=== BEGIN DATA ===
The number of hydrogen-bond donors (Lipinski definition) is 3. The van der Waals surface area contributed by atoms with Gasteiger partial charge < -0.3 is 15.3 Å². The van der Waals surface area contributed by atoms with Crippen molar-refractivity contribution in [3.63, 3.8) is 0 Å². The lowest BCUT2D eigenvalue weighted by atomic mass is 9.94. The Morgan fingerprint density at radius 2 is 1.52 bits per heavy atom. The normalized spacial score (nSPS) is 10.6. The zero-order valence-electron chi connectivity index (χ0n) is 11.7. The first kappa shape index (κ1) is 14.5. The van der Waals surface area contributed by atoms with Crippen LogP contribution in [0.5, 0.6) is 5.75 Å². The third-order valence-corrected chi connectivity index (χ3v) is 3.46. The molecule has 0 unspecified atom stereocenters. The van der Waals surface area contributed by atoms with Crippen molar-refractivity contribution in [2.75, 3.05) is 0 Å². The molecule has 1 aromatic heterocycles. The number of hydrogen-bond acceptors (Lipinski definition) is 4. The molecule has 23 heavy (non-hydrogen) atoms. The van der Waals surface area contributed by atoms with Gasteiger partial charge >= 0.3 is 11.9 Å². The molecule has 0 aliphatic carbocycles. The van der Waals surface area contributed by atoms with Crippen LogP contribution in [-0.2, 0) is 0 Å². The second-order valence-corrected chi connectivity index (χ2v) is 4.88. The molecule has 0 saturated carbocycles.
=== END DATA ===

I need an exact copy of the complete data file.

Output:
The number of hydrogen-bond donors (Lipinski definition) is 3. The van der Waals surface area contributed by atoms with Gasteiger partial charge < -0.3 is 15.3 Å². The van der Waals surface area contributed by atoms with Crippen molar-refractivity contribution in [3.63, 3.8) is 0 Å². The lowest BCUT2D eigenvalue weighted by atomic mass is 9.94. The Morgan fingerprint density at radius 2 is 1.52 bits per heavy atom. The normalized spacial score (nSPS) is 10.6. The zero-order valence-electron chi connectivity index (χ0n) is 11.7. The first kappa shape index (κ1) is 14.5. The van der Waals surface area contributed by atoms with Crippen LogP contribution in [0.5, 0.6) is 5.75 Å². The third-order valence-corrected chi connectivity index (χ3v) is 3.46. The molecule has 0 unspecified atom stereocenters. The van der Waals surface area contributed by atoms with Crippen molar-refractivity contribution in [2.75, 3.05) is 0 Å². The molecule has 1 aromatic heterocycles. The number of hydrogen-bond acceptors (Lipinski definition) is 4. The molecule has 23 heavy (non-hydrogen) atoms. The van der Waals surface area contributed by atoms with Gasteiger partial charge >= 0.3 is 11.9 Å². The molecule has 0 aliphatic carbocycles. The van der Waals surface area contributed by atoms with Crippen LogP contribution in [-0.2, 0) is 0 Å². The second-order valence-corrected chi connectivity index (χ2v) is 4.88. The molecule has 0 saturated carbocycles.